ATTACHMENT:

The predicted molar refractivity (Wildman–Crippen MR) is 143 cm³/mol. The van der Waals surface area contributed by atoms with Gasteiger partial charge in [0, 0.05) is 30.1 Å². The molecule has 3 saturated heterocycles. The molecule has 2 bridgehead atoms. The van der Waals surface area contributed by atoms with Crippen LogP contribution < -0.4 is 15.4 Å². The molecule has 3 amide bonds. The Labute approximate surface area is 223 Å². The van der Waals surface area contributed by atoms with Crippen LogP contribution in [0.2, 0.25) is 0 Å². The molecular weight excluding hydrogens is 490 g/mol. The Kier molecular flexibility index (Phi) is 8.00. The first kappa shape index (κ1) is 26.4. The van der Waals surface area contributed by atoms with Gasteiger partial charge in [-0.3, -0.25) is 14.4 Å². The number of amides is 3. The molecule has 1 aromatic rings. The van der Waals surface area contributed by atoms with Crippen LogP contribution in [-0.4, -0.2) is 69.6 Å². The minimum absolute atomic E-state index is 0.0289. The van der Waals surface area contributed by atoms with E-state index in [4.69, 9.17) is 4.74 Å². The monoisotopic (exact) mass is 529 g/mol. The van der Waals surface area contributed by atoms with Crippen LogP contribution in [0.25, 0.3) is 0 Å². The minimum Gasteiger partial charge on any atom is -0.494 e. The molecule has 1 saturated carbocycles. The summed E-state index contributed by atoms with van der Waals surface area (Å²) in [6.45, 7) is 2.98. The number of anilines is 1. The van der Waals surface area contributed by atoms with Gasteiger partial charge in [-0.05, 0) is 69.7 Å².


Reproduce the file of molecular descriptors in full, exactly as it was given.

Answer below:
The predicted molar refractivity (Wildman–Crippen MR) is 143 cm³/mol. The van der Waals surface area contributed by atoms with Gasteiger partial charge in [0, 0.05) is 30.1 Å². The molecule has 3 saturated heterocycles. The molecule has 2 bridgehead atoms. The van der Waals surface area contributed by atoms with Crippen LogP contribution < -0.4 is 15.4 Å². The molecule has 3 amide bonds. The Labute approximate surface area is 223 Å². The van der Waals surface area contributed by atoms with Crippen LogP contribution in [0.2, 0.25) is 0 Å². The molecular weight excluding hydrogens is 490 g/mol. The Kier molecular flexibility index (Phi) is 8.00. The first kappa shape index (κ1) is 26.4. The van der Waals surface area contributed by atoms with Gasteiger partial charge in [-0.3, -0.25) is 14.4 Å². The number of amides is 3. The molecule has 1 aromatic rings. The van der Waals surface area contributed by atoms with Crippen LogP contribution in [-0.4, -0.2) is 69.6 Å². The minimum absolute atomic E-state index is 0.0289. The van der Waals surface area contributed by atoms with E-state index in [4.69, 9.17) is 4.74 Å². The monoisotopic (exact) mass is 529 g/mol. The van der Waals surface area contributed by atoms with Crippen LogP contribution in [0.25, 0.3) is 0 Å². The minimum Gasteiger partial charge on any atom is -0.494 e. The molecule has 1 saturated carbocycles. The summed E-state index contributed by atoms with van der Waals surface area (Å²) in [6.45, 7) is 2.98. The number of anilines is 1. The van der Waals surface area contributed by atoms with Gasteiger partial charge in [-0.05, 0) is 69.7 Å².